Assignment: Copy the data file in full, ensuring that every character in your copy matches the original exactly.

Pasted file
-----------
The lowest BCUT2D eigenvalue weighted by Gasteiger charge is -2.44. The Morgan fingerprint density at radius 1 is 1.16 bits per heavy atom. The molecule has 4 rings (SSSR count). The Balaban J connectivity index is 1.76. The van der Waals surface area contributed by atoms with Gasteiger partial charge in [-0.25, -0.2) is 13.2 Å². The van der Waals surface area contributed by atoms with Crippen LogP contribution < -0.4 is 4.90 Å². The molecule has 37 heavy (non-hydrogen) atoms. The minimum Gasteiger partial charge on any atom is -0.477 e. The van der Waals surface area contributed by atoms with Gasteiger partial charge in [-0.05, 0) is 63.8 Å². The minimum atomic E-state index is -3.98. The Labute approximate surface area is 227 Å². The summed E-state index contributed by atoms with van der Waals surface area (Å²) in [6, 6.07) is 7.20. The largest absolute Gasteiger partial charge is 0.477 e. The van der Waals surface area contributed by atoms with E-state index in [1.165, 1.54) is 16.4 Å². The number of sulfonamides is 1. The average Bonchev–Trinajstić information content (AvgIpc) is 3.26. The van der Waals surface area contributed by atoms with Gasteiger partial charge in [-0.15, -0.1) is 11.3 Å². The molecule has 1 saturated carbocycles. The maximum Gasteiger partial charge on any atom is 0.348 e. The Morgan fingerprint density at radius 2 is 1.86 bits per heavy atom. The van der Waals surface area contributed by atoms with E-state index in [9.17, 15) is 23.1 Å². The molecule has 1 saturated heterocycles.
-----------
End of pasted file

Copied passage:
The lowest BCUT2D eigenvalue weighted by Gasteiger charge is -2.44. The Morgan fingerprint density at radius 1 is 1.16 bits per heavy atom. The molecule has 4 rings (SSSR count). The Balaban J connectivity index is 1.76. The van der Waals surface area contributed by atoms with Gasteiger partial charge in [-0.25, -0.2) is 13.2 Å². The van der Waals surface area contributed by atoms with Crippen LogP contribution < -0.4 is 4.90 Å². The molecule has 37 heavy (non-hydrogen) atoms. The minimum Gasteiger partial charge on any atom is -0.477 e. The van der Waals surface area contributed by atoms with Gasteiger partial charge in [-0.05, 0) is 63.8 Å². The minimum atomic E-state index is -3.98. The Labute approximate surface area is 227 Å². The summed E-state index contributed by atoms with van der Waals surface area (Å²) in [6, 6.07) is 7.20. The largest absolute Gasteiger partial charge is 0.477 e. The van der Waals surface area contributed by atoms with E-state index in [1.165, 1.54) is 16.4 Å². The number of sulfonamides is 1. The average Bonchev–Trinajstić information content (AvgIpc) is 3.26. The van der Waals surface area contributed by atoms with Gasteiger partial charge in [-0.15, -0.1) is 11.3 Å². The molecule has 1 saturated carbocycles. The maximum Gasteiger partial charge on any atom is 0.348 e. The Morgan fingerprint density at radius 2 is 1.86 bits per heavy atom. The van der Waals surface area contributed by atoms with E-state index in [9.17, 15) is 23.1 Å². The molecule has 1 saturated heterocycles.